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Manufacture of Brick

clay, process, bricks, water, moulds and wet

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MANUFACTURE OF BRICK Methods. Most of the brick in common use are made of soft paste, of clay and water. When water is used very freely, the manufacture is said to be by the wet or soft-mud process.

When the clay is not so wet, the stiff-mud process is used; and when only 4 per cent to 6 per cent of water is in the clay, the method is known as the dry-press process. In this last process, the clays are sometimes actually dried rather than dampened before being made into brick.

Many of the small brick-making plants use the wet or soft-mud process, on account of the resulting plasticity and ease with which the clay is moulded. The best results, however, cannot be secured by this method; but some very ser viceable brick are thus made.

The larger and better-equipped plants use a stiffer mixture, requiring considerable force to fashion the clay into the desired forms. As compared with the "wet" process, this method requires less water to be taken from the mud brick, and is more economical of time and fuel.

Moulding and Drying. In

the dry-press process, the clay is forced into chambers, and compressed by a plunger under heavy pressure, 75 tons or so being applied to the side of a brick.

In the stiff-mud process, the clay is forced from the moulds by a screw or auger mechan ism, in a continuous strip. This strip of clay is carried along on a belt or other type of con veyor, and is cut at proper intervals by fine wires passing through it while it is still in motion.

In using the soft-mud process, the wet clay is forced by a plunger into a set of moulds. As the plunger is raised, the clay on the top of the moulds is struck off, the full moulds are withdrawn, and the empty ones put in their place before the succeeding descent of the plunger. To prevent the sticking of the mud to the moulds, the latter are passed through sand at frequent intervals.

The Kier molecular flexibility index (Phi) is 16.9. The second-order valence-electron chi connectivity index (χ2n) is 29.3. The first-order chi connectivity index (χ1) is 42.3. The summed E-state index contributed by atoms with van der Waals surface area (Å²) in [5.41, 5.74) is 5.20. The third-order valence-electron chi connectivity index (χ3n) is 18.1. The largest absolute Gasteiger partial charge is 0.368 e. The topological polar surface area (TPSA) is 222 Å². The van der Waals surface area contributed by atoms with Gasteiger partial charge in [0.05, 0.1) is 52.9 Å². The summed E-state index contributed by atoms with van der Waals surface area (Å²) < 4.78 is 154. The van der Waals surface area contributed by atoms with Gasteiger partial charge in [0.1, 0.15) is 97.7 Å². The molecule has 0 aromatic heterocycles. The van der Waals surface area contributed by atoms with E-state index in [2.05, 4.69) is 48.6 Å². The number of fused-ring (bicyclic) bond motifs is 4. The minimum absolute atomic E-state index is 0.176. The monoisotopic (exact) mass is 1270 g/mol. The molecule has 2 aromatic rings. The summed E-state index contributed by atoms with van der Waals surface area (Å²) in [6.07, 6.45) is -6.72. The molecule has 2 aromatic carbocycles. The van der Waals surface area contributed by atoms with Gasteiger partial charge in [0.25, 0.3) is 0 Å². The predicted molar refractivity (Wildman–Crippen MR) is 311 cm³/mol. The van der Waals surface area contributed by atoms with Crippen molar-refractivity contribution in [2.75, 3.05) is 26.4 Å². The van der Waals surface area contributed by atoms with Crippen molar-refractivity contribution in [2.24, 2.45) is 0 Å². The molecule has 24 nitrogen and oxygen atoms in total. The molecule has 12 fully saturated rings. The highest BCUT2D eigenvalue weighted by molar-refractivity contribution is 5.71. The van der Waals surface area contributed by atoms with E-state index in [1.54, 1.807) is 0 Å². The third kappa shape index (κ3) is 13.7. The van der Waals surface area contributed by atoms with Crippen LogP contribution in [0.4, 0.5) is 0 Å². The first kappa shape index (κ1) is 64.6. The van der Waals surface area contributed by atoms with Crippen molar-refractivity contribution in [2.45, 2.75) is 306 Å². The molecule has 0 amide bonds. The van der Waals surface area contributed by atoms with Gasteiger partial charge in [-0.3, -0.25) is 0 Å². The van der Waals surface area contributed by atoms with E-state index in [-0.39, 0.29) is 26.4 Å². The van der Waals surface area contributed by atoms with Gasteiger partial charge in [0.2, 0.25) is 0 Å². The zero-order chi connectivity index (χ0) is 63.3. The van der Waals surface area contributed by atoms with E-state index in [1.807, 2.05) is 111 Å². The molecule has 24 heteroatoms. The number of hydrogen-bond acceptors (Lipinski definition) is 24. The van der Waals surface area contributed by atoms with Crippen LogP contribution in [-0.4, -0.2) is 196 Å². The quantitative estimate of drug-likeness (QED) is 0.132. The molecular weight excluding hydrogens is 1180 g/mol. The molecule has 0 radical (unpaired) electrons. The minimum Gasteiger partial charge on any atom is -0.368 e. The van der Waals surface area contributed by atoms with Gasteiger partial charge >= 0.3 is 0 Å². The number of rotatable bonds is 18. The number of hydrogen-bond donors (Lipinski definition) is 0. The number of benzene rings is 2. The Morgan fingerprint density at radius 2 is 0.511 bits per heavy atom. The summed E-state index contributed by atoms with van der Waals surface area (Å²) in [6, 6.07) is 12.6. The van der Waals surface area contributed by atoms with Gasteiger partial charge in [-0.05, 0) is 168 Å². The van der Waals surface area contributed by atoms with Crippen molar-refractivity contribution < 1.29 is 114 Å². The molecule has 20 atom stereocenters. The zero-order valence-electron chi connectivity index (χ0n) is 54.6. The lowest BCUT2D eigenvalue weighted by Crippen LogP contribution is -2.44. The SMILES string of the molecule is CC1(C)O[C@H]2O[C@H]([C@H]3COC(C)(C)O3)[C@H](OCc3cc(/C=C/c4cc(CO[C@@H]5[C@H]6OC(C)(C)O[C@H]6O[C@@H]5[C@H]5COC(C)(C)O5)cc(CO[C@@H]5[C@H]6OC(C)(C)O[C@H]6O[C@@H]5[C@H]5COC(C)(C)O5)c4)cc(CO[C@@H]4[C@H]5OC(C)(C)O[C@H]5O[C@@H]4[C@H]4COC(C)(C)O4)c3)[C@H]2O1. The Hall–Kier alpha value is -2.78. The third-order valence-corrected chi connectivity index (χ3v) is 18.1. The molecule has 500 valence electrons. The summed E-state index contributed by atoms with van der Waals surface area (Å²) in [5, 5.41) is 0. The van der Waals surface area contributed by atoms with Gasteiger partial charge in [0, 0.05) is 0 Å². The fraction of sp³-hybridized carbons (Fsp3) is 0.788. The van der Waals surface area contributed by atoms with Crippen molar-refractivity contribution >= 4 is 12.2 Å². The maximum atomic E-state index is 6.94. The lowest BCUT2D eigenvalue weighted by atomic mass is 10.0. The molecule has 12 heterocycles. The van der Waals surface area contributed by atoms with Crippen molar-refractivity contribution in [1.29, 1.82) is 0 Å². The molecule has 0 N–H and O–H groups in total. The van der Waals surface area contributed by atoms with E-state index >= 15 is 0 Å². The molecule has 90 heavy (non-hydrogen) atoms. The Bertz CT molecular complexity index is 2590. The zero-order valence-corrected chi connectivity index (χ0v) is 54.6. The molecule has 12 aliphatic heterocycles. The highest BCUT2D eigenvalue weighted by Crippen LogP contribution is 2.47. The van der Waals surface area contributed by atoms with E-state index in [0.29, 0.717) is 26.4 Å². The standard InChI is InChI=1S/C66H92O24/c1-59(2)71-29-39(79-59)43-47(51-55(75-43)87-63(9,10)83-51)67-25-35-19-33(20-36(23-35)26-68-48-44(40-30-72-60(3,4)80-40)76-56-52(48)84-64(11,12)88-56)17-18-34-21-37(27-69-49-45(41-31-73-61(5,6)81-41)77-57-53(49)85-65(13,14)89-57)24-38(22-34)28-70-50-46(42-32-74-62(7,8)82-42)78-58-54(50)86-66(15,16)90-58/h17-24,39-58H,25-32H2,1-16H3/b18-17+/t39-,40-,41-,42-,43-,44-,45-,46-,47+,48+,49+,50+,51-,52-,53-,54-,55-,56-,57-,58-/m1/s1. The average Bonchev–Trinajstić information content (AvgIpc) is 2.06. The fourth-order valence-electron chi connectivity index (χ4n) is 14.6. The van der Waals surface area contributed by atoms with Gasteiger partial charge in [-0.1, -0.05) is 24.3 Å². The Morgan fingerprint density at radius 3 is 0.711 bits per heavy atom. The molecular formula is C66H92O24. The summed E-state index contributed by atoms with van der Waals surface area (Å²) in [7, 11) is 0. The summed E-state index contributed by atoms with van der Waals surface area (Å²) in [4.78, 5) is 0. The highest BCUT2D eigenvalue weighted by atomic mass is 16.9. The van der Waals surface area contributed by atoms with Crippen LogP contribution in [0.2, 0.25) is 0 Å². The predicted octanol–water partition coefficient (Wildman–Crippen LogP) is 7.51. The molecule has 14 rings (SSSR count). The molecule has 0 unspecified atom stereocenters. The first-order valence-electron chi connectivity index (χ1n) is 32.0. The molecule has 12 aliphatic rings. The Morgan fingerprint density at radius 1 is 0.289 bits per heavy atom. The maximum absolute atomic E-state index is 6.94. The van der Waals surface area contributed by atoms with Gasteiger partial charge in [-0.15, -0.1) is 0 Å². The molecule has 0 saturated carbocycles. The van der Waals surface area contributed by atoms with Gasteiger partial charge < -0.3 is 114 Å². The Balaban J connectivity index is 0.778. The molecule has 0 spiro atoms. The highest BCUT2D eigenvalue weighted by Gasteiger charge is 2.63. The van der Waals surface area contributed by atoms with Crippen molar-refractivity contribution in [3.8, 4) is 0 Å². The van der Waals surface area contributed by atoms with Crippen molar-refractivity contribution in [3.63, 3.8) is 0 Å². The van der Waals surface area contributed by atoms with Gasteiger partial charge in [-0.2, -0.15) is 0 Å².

The latter two methods merge into each other, and the above description of the mould ing is the usual but not unvarying custom.

Re-pressed bricks

are made of soft mud that has been partially dried and then re-formed under great pressure. These bricks are very

uniform in shape, but are not particularly strong or hard.

Drying.

As the brick comes from the mould, it may contain as much as 30 per cent of moisture. To subject it immediately to intense heat would cause steam to form, and explosions, warping, and cracking would ensue. In order to avoid these results, the bricks are dried for several days on stacks or shelves which allow free circulation of air. The drying may be hastened by surrounding the stacks with steam pipes, which may be arranged according to many different designs. After most of the moisture has evaporated, the bricks are removed to the kilns and arranged for burning.

Burning.

The clay is burned to dry it out, and so deprive it of its plasticity; and also to cause partial fusion of the silica and to produce and the latest tests that are at hand show that these bricks are strong enough for facing and other uses where extreme strength is not required. Table X gives data regarding the strength, absorption, etc., of sand-lime brick.

Each of the numbers in the table is the mean of several tests. The sequence of the numbers is of no significance; that is, the numbers in the first line are there by chance.

The modulus of rupture was obtained by breaking the brick, placed on edge between sup ports six inches apart, the load being in the middle.

The compression pieces were half-bricks, im bedded on both sides in plaster of Paris.

The absorption test was made by heating the bricks to dry them out, and then keeping them in water for forty-eight hours. Upon being taken from the water, they were wiped dry and then weighed; and the increase in weight was divided by the weight of the dry brick, and the result multiplied by 100.

Manufacture of Brick

portion were satisfactory. This condition led to the adoption of the names : Arch-brick, or those forming the top of the oven; Soft or salmon brick, or those named from the lack of color or hardness; Body brick, or those taken from the middle of the kiln.

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